CDOs are made attractive to third party investors by the sycophantic and “stress tested” credit ratings made by credit rating agencies eager for structured product rating fees. Now that banks are creating CDO Squareds (CDO2), CDOs composed of CDS, banks can keep their loans and buy protection from CDO2s. As we mentioned in our last report (October 2006), this daisy chain of risk abandonment is nearly universally seen as virtuous. We do not agree. We believe that this separation of lending and ownership is encouraging very poor credit formation which will inevitably lead to severe credit losses when the cycle finally turns.
The second order naivety of this financial innovation argument is that as banks are decreasingly suppliers of credit; they act as mid-wives to third party investors who buy their credit wares. This is an important development, which shouldn’t be underestimated. In the old system, banks inevitably made risky and ill-advised loans and monetary authorities rescued them in their hour of need. Big borrowers were protected by the havoc they could wreak on loan books and regulators and investors conveniently allowed book value accounting by banks for obviously impaired positions.
Today’s brave new world of bank credit is market based. This presents a very clear and present danger to today’s credit market complacency. When the situation deteriorates in the public markets, the pain is very quick and sharp. Experienced corporate bond investors know that there will be no or very low bids for suspect investments at critical market junctures. A few busted deals and large bankruptcies will quickly deflate loan market optimism. The change from a rush to invest to a rush to close positions will be very rapid. Centralized “risk management” in financial institutions means a tweak of a spreadsheet can cause billions dollars of damage to valuations. When the risk manager says liquidate, there is no choice in the matter.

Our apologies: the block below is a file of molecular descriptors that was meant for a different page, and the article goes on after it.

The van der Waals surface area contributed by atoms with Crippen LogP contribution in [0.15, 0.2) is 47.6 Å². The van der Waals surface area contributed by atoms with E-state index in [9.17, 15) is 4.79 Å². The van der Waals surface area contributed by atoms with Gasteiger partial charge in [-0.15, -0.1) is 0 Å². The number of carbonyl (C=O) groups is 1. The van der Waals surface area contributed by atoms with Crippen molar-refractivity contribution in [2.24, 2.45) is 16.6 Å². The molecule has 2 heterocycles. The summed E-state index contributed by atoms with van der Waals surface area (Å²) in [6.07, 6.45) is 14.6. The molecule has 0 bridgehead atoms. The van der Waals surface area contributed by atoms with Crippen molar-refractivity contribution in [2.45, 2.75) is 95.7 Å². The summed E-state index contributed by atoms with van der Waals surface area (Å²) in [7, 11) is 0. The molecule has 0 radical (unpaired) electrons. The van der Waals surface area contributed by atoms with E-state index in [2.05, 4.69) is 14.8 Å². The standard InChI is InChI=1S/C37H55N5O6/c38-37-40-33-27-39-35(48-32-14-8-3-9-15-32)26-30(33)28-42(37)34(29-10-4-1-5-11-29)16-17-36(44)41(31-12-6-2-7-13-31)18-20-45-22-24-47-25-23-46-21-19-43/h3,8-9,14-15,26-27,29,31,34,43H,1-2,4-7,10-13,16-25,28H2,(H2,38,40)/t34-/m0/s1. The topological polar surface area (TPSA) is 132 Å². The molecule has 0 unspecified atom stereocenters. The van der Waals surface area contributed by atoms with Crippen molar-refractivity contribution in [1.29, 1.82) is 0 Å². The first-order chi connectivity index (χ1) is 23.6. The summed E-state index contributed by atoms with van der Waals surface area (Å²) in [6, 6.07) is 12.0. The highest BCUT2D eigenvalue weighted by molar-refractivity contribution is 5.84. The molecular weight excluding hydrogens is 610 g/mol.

With the Fed on hold, the prospects are for continuing growth in the U.S. and world economies. If U.S. core inflation remains above 2%, as we expect, the Fed will inevitably be forced to tighten monetary policy further, joining other world central banks. This will cause havoc with speculative investment strategies and weak credit structures.
The fuel for a financial conflagration seems very obvious to observers after the fact. Before, prudent investors must watch from the shadows as the greed crazed mob cheers the financial thrill seekers who throw gasoline onto the fire, not realizing its incendiary danger. When the excess fuel causes an explosion, the crowd recoils in horror at the carnage, not able to admit its role in the fiasco. Rather, it demands Enron-like accountability and protection against further disasters.
It’s tragic that the Dot.com bust and Enron resulted in the Sarbanes-Oxley governance craze and the easy money binge of the Greenspan Fed. The current private market and hedge fund mania is a direct result of these efforts. It shows in spades that bureaucracy cannot protect investors from the base human emotions of greed and fear!